Last week I was having a few doubts about some decisions that I’d really been sure of before. But after taking some time for reflection, I recognized that several lies had infiltrated my thinking, tearing me down with subtle accusations. In fact, those decisions that I’d already made were from the Lord, and He confirmed them again. Clearly, it was time to examine my spiritual defenses. I am finding that everything I do related to taking a team back to Haiti next month is being fought by the enemy. Here are some mandatory responses to spiritual warfare – I hope you will take action in your battle as well: Read How
Why am I going back to Haiti again? A third time? Sometimes people assume that because of my heart for God or my heart for the lost, I’m just not like other people. After all, everyone knows that missionaries aren’t normal. We can’t relate to them because they’re just wired differently. Maybe so. Maybe not. But I’m not going back because I would like to. Actually, part of me wants to never go back. So Why Go?
As the church leadership team gathered for a meal, planning and prayer, someone asked about my recent return from Haiti. I’d been having a bit of trouble knowing how to answer some of the questions this past week. Joe turned to me and asked, “Do you have PTSD? I fought in Vietnam and I know what you’re going through.” I thought a little bit and nodded my head. Joe continued, “Seeing death, seeing the casualties – we can talk, okay?” The confirmation was helpful – why I’ve resisted looking at my photos and have felt awkward summarizing the mission. Joe fought in a real war – with bombs and shelling and shrapnel. It didn’t seem like my experience with the devastation in Haiti was on the same level.
I was on a different battlefield – no question about that. But we were also at war. The spiritual battle and oppression, the Haitian practices of voodoo and the occult, the political corruption, and yes, the death and destruction. Port-au-Prince is a war zone, with every other structure reduced to rubble, and refugees clamoring for aid – seeking shelter under tarps in every open space in the city.
I am grateful that Joe had the insight and the openness to connect with me, and help me step out of the mental fog of war. When we run headfirst, we must be cognizant of the cost of battle. It’s not an excuse to escape from doing what God calls us to do. But it’s the recognition that fatigue, heartbreak and trauma come from being at war. I am taking time to mourn, to process, and to re-gear. Because we know the battle is won, but the fighting isn’t over.
It’s hard to express how grieved I am right now, upon returning from Haiti for the 2nd time this month. While we worked to bring focus to a desperate situation, we encountered spiritual oppression, arrogance, spiritual immaturity, narcissism, division and distrust. We had to pray constantly and be on guard against forces of confusion and critical spirits.
Praying and striving to stay focused on Christ’s provision for the people of Port-au-Prince and greater Haiti was far more difficult this time around. In hindsight, I feel foolish to have been caught so off-guard. Why am I surprised, after writing just last week about God’s light in the darkness being His power shining forth through us as earthen vessels, that the rest of the passage would be just as real? Read More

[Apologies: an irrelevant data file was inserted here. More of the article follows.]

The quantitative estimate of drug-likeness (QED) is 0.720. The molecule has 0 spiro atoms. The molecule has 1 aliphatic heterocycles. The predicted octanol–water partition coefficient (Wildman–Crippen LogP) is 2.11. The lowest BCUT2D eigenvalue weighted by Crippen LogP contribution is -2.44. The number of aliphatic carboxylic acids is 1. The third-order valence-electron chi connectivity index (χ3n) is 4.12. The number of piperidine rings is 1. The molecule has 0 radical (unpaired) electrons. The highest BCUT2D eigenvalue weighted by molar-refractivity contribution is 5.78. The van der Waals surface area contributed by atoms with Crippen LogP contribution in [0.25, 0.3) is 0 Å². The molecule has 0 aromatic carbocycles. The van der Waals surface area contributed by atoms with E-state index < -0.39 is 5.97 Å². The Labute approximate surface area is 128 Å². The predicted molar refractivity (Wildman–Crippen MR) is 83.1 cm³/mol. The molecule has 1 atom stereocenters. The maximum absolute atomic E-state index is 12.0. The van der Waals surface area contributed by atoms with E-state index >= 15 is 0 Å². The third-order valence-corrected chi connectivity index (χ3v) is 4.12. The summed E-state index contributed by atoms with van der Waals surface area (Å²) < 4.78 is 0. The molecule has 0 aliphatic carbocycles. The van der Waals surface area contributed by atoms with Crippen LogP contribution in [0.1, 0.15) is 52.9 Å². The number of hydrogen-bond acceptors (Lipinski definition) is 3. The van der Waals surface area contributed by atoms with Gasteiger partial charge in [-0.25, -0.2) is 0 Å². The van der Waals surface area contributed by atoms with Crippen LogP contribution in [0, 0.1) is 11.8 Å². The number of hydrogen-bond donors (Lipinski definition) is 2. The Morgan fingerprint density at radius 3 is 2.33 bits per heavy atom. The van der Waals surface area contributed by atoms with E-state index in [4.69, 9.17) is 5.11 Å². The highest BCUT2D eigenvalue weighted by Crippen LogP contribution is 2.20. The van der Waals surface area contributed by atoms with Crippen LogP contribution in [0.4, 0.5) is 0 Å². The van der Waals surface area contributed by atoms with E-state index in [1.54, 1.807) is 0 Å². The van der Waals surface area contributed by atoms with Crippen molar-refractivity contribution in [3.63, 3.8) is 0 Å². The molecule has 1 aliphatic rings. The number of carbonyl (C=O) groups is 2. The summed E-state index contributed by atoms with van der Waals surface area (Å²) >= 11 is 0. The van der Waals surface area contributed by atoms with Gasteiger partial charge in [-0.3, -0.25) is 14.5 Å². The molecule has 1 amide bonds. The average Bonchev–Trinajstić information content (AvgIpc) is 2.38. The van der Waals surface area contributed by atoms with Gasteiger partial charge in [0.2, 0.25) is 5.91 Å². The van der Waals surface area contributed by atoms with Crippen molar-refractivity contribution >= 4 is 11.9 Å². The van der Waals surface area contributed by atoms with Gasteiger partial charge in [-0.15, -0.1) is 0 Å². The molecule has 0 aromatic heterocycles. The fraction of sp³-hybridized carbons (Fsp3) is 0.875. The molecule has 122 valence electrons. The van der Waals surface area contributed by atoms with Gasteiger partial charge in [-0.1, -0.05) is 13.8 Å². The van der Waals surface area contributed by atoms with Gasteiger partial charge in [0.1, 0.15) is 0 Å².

Learning to live headfirst is harder for some than others. I’d assess myself in the bottom 20th percentile of “naturally living headfirst.” I frequently remind myself, as greatly needed, that a thousand lies of the accuser come rushing at me every day. I purposefully read Scripture and recall it throughout the day, because (as my friend JP says) the truest thing about me is what God says is true.
If it comes down to living as a strategist or living out my faith, I want to live by faith. Planning, strategy, sequencing – these are all beneficial to the Christian life, and I’m grateful, because they are part of my strong suit. But none of them help me live by faith; sometimes they offer excuses for me to not rely on Christ.
Let me illustrate how this played out over the last two weeks… Read More
This is an invitation to be a part of the Body of Christ at work in Haiti. We are collaborating to work as one – hopefully networking as many churches and ministries in the U.S. and the world as we can to support indigenous ministries in Haiti, and building on a long-term plan that incorporates the physical, spiritual, economic and social needs of the people.
Right now a core group from Southern California churches and ministries are working together and making as many connections here and in-country as possible. Leaders in Haiti and the Dominican Republic are coordinating an effort that will establish lasting engagement from followers of Christ. I will be joining a team on the ground in-country next week. This is not a “service team” per se, though we will deliver aid & supplies. Service and outreach teams will be needed in the near future, but right now we are only sending crisis response teams, such as medical teams, and a handful of ministry leaders.
Please recognize that by the time you read this, many things will have changed. We are working in a highly fluid period of crisis and transition with a goal of moving from urgent relief towards long-term recovery.
I will highlight one current opportunity before us – one of many… Read More